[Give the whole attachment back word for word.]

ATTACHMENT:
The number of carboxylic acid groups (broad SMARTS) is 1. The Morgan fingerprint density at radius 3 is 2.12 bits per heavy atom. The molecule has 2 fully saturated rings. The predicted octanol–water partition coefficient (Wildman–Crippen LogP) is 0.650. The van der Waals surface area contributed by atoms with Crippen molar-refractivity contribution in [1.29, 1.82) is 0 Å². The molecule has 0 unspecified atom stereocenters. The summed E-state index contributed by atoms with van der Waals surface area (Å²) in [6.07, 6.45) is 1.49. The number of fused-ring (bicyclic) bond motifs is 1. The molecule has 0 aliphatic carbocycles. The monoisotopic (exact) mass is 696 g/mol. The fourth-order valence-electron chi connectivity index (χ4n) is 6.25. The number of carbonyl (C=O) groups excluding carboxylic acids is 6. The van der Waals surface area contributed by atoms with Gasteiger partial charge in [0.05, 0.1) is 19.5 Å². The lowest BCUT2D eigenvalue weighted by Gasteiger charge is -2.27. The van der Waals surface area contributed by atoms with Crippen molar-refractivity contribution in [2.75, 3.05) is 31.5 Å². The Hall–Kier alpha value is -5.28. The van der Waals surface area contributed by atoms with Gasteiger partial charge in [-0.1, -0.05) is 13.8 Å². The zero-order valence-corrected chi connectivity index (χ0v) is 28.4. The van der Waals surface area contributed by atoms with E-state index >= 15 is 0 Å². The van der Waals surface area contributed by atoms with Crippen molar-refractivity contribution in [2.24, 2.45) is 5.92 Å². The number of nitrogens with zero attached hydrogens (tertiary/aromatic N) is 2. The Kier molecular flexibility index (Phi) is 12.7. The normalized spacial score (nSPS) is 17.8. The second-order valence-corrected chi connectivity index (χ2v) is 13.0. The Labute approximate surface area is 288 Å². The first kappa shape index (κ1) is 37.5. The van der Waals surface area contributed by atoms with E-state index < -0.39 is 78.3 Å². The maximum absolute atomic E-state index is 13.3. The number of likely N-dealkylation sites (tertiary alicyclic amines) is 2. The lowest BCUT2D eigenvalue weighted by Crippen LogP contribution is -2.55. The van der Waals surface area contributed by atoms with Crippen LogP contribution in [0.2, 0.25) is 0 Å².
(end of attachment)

The number of carboxylic acid groups (broad SMARTS) is 1. The Morgan fingerprint density at radius 3 is 2.12 bits per heavy atom. The molecule has 2 fully saturated rings. The predicted octanol–water partition coefficient (Wildman–Crippen LogP) is 0.650. The van der Waals surface area contributed by atoms with Crippen molar-refractivity contribution in [1.29, 1.82) is 0 Å². The molecule has 0 unspecified atom stereocenters. The summed E-state index contributed by atoms with van der Waals surface area (Å²) in [6.07, 6.45) is 1.49. The number of fused-ring (bicyclic) bond motifs is 1. The molecule has 0 aliphatic carbocycles. The monoisotopic (exact) mass is 696 g/mol. The fourth-order valence-electron chi connectivity index (χ4n) is 6.25. The number of carbonyl (C=O) groups excluding carboxylic acids is 6. The van der Waals surface area contributed by atoms with Gasteiger partial charge in [0.05, 0.1) is 19.5 Å². The lowest BCUT2D eigenvalue weighted by Gasteiger charge is -2.27. The van der Waals surface area contributed by atoms with Crippen molar-refractivity contribution in [2.75, 3.05) is 31.5 Å². The Hall–Kier alpha value is -5.28. The van der Waals surface area contributed by atoms with Gasteiger partial charge in [-0.1, -0.05) is 13.8 Å². The zero-order valence-corrected chi connectivity index (χ0v) is 28.4. The van der Waals surface area contributed by atoms with E-state index >= 15 is 0 Å². The van der Waals surface area contributed by atoms with Crippen molar-refractivity contribution in [2.24, 2.45) is 5.92 Å². The number of nitrogens with zero attached hydrogens (tertiary/aromatic N) is 2. The Kier molecular flexibility index (Phi) is 12.7. The normalized spacial score (nSPS) is 17.8. The second-order valence-corrected chi connectivity index (χ2v) is 13.0. The Labute approximate surface area is 288 Å². The first kappa shape index (κ1) is 37.5. The van der Waals surface area contributed by atoms with E-state index < -0.39 is 78.3 Å². The maximum absolute atomic E-state index is 13.3. The number of likely N-dealkylation sites (tertiary alicyclic amines) is 2. The lowest BCUT2D eigenvalue weighted by Crippen LogP contribution is -2.55. The van der Waals surface area contributed by atoms with Crippen LogP contribution in [0.2, 0.25) is 0 Å².